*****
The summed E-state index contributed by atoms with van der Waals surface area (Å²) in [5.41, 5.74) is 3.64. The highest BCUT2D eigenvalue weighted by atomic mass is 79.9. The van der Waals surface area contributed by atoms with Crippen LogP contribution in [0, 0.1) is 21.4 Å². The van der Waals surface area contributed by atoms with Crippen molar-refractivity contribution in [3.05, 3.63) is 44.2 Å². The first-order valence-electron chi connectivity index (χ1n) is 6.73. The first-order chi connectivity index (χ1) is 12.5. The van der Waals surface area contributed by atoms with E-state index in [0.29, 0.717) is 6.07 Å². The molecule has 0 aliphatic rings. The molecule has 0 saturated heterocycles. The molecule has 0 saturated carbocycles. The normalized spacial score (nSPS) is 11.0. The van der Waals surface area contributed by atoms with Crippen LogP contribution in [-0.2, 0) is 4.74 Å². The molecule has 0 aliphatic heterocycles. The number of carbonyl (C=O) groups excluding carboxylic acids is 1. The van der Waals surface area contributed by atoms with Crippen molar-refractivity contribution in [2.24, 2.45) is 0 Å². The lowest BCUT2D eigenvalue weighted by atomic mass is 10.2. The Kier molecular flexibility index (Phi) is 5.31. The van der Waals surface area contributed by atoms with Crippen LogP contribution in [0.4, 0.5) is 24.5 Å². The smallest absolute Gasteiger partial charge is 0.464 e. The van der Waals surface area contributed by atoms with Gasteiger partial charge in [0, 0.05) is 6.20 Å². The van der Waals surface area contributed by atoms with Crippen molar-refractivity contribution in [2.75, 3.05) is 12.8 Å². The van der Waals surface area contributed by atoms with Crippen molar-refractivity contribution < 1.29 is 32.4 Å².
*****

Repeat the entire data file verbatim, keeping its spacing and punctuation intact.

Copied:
The summed E-state index contributed by atoms with van der Waals surface area (Å²) in [5.41, 5.74) is 3.64. The highest BCUT2D eigenvalue weighted by atomic mass is 79.9. The van der Waals surface area contributed by atoms with Crippen LogP contribution in [0, 0.1) is 21.4 Å². The van der Waals surface area contributed by atoms with Crippen molar-refractivity contribution in [3.05, 3.63) is 44.2 Å². The first-order valence-electron chi connectivity index (χ1n) is 6.73. The first-order chi connectivity index (χ1) is 12.5. The van der Waals surface area contributed by atoms with E-state index in [0.29, 0.717) is 6.07 Å². The molecule has 0 aliphatic rings. The molecule has 0 saturated heterocycles. The molecule has 0 saturated carbocycles. The normalized spacial score (nSPS) is 11.0. The van der Waals surface area contributed by atoms with Crippen LogP contribution in [-0.2, 0) is 4.74 Å². The molecule has 0 aliphatic heterocycles. The number of carbonyl (C=O) groups excluding carboxylic acids is 1. The van der Waals surface area contributed by atoms with Crippen molar-refractivity contribution in [2.24, 2.45) is 0 Å². The lowest BCUT2D eigenvalue weighted by atomic mass is 10.2. The Kier molecular flexibility index (Phi) is 5.31. The van der Waals surface area contributed by atoms with Crippen LogP contribution in [0.4, 0.5) is 24.5 Å². The smallest absolute Gasteiger partial charge is 0.464 e. The van der Waals surface area contributed by atoms with Gasteiger partial charge in [0, 0.05) is 6.20 Å². The van der Waals surface area contributed by atoms with Crippen molar-refractivity contribution in [2.75, 3.05) is 12.8 Å². The van der Waals surface area contributed by atoms with Crippen molar-refractivity contribution < 1.29 is 32.4 Å².